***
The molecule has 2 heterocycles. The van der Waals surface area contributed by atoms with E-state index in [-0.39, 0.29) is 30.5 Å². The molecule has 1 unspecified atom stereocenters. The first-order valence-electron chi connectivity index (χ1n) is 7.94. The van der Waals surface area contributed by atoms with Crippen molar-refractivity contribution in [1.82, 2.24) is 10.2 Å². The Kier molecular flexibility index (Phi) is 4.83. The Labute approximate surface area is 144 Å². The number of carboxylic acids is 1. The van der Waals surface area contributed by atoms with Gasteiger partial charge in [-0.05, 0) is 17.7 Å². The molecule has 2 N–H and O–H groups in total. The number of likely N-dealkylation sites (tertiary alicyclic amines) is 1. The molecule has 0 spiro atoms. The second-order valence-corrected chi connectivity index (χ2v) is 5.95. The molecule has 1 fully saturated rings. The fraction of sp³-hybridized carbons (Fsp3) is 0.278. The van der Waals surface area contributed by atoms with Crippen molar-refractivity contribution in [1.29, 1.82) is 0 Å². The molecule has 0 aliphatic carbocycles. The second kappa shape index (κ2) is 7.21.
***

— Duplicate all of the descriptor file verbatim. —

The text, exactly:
The molecule has 2 heterocycles. The van der Waals surface area contributed by atoms with E-state index in [-0.39, 0.29) is 30.5 Å². The molecule has 1 unspecified atom stereocenters. The first-order valence-electron chi connectivity index (χ1n) is 7.94. The van der Waals surface area contributed by atoms with Crippen molar-refractivity contribution in [1.82, 2.24) is 10.2 Å². The Kier molecular flexibility index (Phi) is 4.83. The Labute approximate surface area is 144 Å². The number of carboxylic acids is 1. The van der Waals surface area contributed by atoms with Gasteiger partial charge in [-0.05, 0) is 17.7 Å². The molecule has 2 N–H and O–H groups in total. The number of likely N-dealkylation sites (tertiary alicyclic amines) is 1. The molecule has 0 spiro atoms. The second-order valence-corrected chi connectivity index (χ2v) is 5.95. The molecule has 1 fully saturated rings. The fraction of sp³-hybridized carbons (Fsp3) is 0.278. The van der Waals surface area contributed by atoms with Crippen molar-refractivity contribution in [1.29, 1.82) is 0 Å². The molecule has 0 aliphatic carbocycles. The second kappa shape index (κ2) is 7.21.